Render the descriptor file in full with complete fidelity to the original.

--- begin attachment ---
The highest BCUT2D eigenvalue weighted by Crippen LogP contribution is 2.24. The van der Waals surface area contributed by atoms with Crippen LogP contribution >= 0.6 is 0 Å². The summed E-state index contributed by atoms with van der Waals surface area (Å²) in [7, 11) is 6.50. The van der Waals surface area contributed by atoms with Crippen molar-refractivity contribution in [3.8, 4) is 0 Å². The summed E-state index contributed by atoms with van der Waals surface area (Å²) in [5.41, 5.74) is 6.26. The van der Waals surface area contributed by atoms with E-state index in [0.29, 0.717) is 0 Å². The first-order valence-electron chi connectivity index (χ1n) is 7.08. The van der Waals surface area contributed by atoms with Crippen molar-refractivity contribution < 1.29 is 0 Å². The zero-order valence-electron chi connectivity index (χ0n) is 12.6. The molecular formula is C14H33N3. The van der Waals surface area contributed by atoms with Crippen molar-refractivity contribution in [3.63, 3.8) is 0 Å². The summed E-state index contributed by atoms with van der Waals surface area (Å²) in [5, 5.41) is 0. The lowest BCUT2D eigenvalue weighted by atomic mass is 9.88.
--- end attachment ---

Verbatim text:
The highest BCUT2D eigenvalue weighted by Crippen LogP contribution is 2.24. The van der Waals surface area contributed by atoms with Crippen LogP contribution >= 0.6 is 0 Å². The summed E-state index contributed by atoms with van der Waals surface area (Å²) in [7, 11) is 6.50. The van der Waals surface area contributed by atoms with Crippen molar-refractivity contribution in [3.8, 4) is 0 Å². The summed E-state index contributed by atoms with van der Waals surface area (Å²) in [5.41, 5.74) is 6.26. The van der Waals surface area contributed by atoms with E-state index in [0.29, 0.717) is 0 Å². The first-order valence-electron chi connectivity index (χ1n) is 7.08. The van der Waals surface area contributed by atoms with Crippen molar-refractivity contribution < 1.29 is 0 Å². The zero-order valence-electron chi connectivity index (χ0n) is 12.6. The molecular formula is C14H33N3. The van der Waals surface area contributed by atoms with Crippen molar-refractivity contribution in [3.63, 3.8) is 0 Å². The summed E-state index contributed by atoms with van der Waals surface area (Å²) in [5, 5.41) is 0. The lowest BCUT2D eigenvalue weighted by atomic mass is 9.88.